Serbia puts forces on combat alert as tensions soar over roadblocks in Kosovo

Russia-backed Vucic accuses Pristina of ‘triggering unrest to kill Serbs’

Alastair Jamieson
Tuesday 27 December 2022 18:04 GMT
A Serb-erected roadblock in ethnically divided Mitrovica, Kosovo, on Tuesday
A Serb-erected roadblock in ethnically divided Mitrovica, Kosovo, on Tuesday (Reuters)

Serbs have erected more roadblocks in northern Kosovo and defied international demands to remove others, a day after Belgrade placed its troops near the border on a high level of combat readiness.

Trucks have been used to block streets in Mitrovica, a town in northern Kosovo divided between Kosovo Serbs and ethnic Albanians, who represent the majority in Kosovo as a whole.

Serbian president Aleksandar Vucic said he had ordered the army to adopt its highest state of alert to “protect our people [in Kosovo] and preserve Serbia”.

He claimed that Pristina is preparing to “attack” Kosovo Serbs in the north of the country, and to remove by force several of the roadblocks that Serbs began putting up 18 days ago in protest at the arrest of a former Kosovo Serb police officer.

Mr Vucic addressed reporters together with Serbian Patriarch Porfirije, who is barred from entering Kosovo and from visiting a medieval Serbian church there ahead of the Serbian Orthodox Christmas on 7 January.

The Serbian president accused the West, along with Kosovo’s ethnic Albanian authorities, of plotting to “trigger unrest and kill the Serbs” who are manning the barricades.

Serbian president Aleksandar Vucic kisses the hand of Serbian Orthodox Church Patriarch Porfirije on Tuesday after a news conference in Belgrade (AP)

“Their aim is to expel Serbia out of Kosovo ... with the help of their agents in Belgrade,” he said, apparently referring to the opposition and independent media, which are critical of his increasingly autocratic policies.

But he said he was negotiating with European Union and US mediators “on preserving peace and finding a compromise solution” for the current crisis.

Serbian prime minister Ana Brnabic refused to comment on claims that Serbia had sent a number of armed men into Kosovo.

“I will not discuss that with you,” she said when asked by a reporter if she knew whether Serbian armed forces were present in Kosovo.

Meanwhile, Petar Petkovic, a Serbian government official in charge of contact with Kosovo Serbs, told Serbian state broadcaster RTS that the troops had been ordered into combat readiness because Kosovo had done the same thing.

He claimed that heavily armed Kosovan units were intending to attack Kosovo Serbs, saying that they had “the intention of attacking our women, the elderly, children, men”. He added: “Our people who are at the barricades are just defending the right to live.”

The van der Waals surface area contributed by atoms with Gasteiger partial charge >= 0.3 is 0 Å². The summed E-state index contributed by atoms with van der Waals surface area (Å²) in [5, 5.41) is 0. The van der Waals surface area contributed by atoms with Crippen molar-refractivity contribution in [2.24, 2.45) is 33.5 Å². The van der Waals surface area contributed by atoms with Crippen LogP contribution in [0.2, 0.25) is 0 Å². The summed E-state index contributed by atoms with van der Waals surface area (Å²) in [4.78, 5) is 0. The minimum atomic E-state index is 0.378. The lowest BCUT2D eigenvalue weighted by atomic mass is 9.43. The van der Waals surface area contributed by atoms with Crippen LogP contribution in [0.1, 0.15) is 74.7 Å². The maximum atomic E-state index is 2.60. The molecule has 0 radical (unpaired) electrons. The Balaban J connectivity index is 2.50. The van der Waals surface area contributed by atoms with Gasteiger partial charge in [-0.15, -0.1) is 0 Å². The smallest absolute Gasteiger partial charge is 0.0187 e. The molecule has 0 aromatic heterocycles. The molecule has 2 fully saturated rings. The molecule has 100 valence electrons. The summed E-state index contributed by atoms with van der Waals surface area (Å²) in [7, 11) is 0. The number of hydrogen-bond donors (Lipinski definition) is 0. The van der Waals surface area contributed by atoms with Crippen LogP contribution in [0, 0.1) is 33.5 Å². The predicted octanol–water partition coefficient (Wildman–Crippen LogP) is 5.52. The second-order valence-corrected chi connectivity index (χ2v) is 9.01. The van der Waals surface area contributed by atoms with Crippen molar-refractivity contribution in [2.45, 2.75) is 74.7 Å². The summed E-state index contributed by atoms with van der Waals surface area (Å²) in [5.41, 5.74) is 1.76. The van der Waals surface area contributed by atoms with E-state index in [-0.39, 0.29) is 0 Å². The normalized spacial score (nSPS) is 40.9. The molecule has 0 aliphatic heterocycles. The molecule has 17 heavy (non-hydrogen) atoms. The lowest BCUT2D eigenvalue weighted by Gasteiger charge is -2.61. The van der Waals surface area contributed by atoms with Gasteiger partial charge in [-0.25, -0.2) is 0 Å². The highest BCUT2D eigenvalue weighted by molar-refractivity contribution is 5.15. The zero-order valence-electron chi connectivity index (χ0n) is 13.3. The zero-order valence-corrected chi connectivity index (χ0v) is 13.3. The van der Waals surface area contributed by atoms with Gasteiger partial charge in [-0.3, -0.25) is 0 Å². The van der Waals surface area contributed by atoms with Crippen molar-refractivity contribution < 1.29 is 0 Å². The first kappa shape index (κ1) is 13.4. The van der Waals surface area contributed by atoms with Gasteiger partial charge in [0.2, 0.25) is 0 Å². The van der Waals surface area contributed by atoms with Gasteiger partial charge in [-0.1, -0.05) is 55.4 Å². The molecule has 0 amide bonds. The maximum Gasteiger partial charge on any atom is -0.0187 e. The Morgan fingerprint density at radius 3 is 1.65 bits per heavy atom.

An aerial view of a roadblock in Rudare, near Mitrovica, Kosovo, pictured here on Friday (Reuters)

Kosovan interior minister Xhelal Svecla said that Serbia, under the influence of Russia, was aiming to destabilise Kosovo by supporting the roadblocks.

“It is precisely Serbia, influenced by Russia, that has raised a state of military readiness and that is ordering the erection of new barricades,” he said in a statement.

Kosovo has asked Nato-led peacekeepers stationed there to remove the barricades, and hinted that Pristina’s forces will do it if Kfor (Nato’s Kosovo Force) does not act.

About 4,000 peacekeepers have been stationed in Kosovo since the 1999 war, which ended with Belgrade losing control over the territory. Around 50,000 Serbs live in the northern part of Kosovo and refuse to recognise the Pristina government or the state. They see Belgrade as their capital.

Kfor peace mission members in Kosovo on Tuesday (Reuters)

Any armed Serbian intervention in Kosovo would likely result in a clash with Nato forces and would mean a major escalation of tensions in the Balkans, which are still reeling from the bloody break-up of Yugoslavia in the 1990s.

Western attempts to reach a negotiated settlement have so far failed, with Serbia refusing to recognise Kosovo’s independence.

Kfor and the European Union have asked Pristina and Belgrade to show restraint and avoid provocations.

Kosovo remains a potential flashpoint in the Balkans, years after the 1998-99 war, which ended with a Nato intervention that pushed Belgrade’s troops out. It is not a member of the United Nations, and five EU states – Spain, Greece, Romania, Slovakia and Cyprus – refuse to recognise it.

Russia, Serbia’s historical ally, is blocking Kosovo’s membership of the UN.

Reuters and Associated Press contributed to this report

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